Chinese artist Linxiang Li traveled from Shanghai to Boston with one goal in mind – to share his inspirational paintings.
His thought-provoking exhibit, Heaven the Equalizer, shows a contemplative artistic approach as Li uses the vivid designs of birds, beasts, fishes and insects seen in classical Chinese bronze ware, allowing the figures to reveal their inner nature.
The ancient Chinese believed that bronze ware functioned as a magical tool, connecting heaven, earth and human beings. For as long as he can remember, this concept has inspired Li’s paintings.
“My work is always focused on the connection between humanity and nature,” he said during an opening reception for Heaven the Equalizer. “My goal is to express that humans and nature can co-exist harmoniously.” Suffolk student Siyuan Huang, who also calls Shanghai his home, served as Li’s interpreter.
Li presented a Chinese scroll painting to Suffolk President James McCarthy, which the president accepted on behalf of the Rosenberg Institute for East Asian Studies, cosponsor of the exhibit with the University’s Mildred F. Sawyer Library. His artwork will be on display through May 29 at the Sawyer Library in Suffolk’s Stahl Center, 73 Tremont St., second floor. The exhibit is free and open to the public.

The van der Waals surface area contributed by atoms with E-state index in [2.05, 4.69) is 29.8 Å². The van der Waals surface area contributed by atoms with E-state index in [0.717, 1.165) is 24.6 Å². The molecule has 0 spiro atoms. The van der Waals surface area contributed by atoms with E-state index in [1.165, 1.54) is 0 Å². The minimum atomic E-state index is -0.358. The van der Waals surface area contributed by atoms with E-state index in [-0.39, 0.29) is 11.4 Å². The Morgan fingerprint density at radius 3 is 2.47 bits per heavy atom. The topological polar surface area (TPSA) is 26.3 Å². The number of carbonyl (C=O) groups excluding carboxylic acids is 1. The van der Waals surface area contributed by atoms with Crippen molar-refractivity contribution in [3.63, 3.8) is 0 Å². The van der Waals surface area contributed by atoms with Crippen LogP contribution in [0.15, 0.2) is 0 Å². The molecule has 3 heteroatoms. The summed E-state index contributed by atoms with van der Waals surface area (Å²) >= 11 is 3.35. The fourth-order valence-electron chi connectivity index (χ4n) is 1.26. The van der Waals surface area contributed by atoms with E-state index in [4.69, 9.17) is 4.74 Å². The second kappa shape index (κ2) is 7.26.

“Linxiang Li represents the most contemporary interpretation of traditional Chinese painting techniques, including the use of rice paper that absorbs the colors so well,” said Professor Ronald Suleski, director of Rosenberg Institute for East Asian Studies. “But what he paints is meant for psychological and philosophical speculation. The viewer is challenged to understand the symbolism of the painting, even while appreciating the subtle colors and flowing lines of the composition.”
Li’s paintings have been shown in Europe, Canada, Australia and Shanghai. His exhibit at Suffolk comes as his wife, Xiaoli Liu, is engaged as a visiting scholar in the History Department.
“It is a great honor to be here and share my work that brings traditional and non-traditional Chinese painting techniques together,” he said.
While a picture may be worth a thousand words, Li describes his in just a few. Among the titles and inspiring words that accompany his artwork are:
- Dust Seal – Everything is sealed by dust; for we last forever.
- Looking into Oblivion – The odds of meeting you in one thousand years are only one time, and I forget you afterwards.
- Equalizer – Harmony is the final goal, combining Yin and Yang together.
“I could see the traditional Chinese aspect in it, as well as the modern elements,” said Pat Moriarty, a senior majoring in Asian Studies, as he viewed Li’s work. “The colors seem more modern, while the scrolls are definitely more traditional.”
"The sense of tranquility is projected in all of the images; it’s so easy and peaceful to view,” said. J.P. Encarnacion, a junior majoring in psychology with an Asian Studies minor. “The words are very moving and give you a clearer image of what the painting is all about.”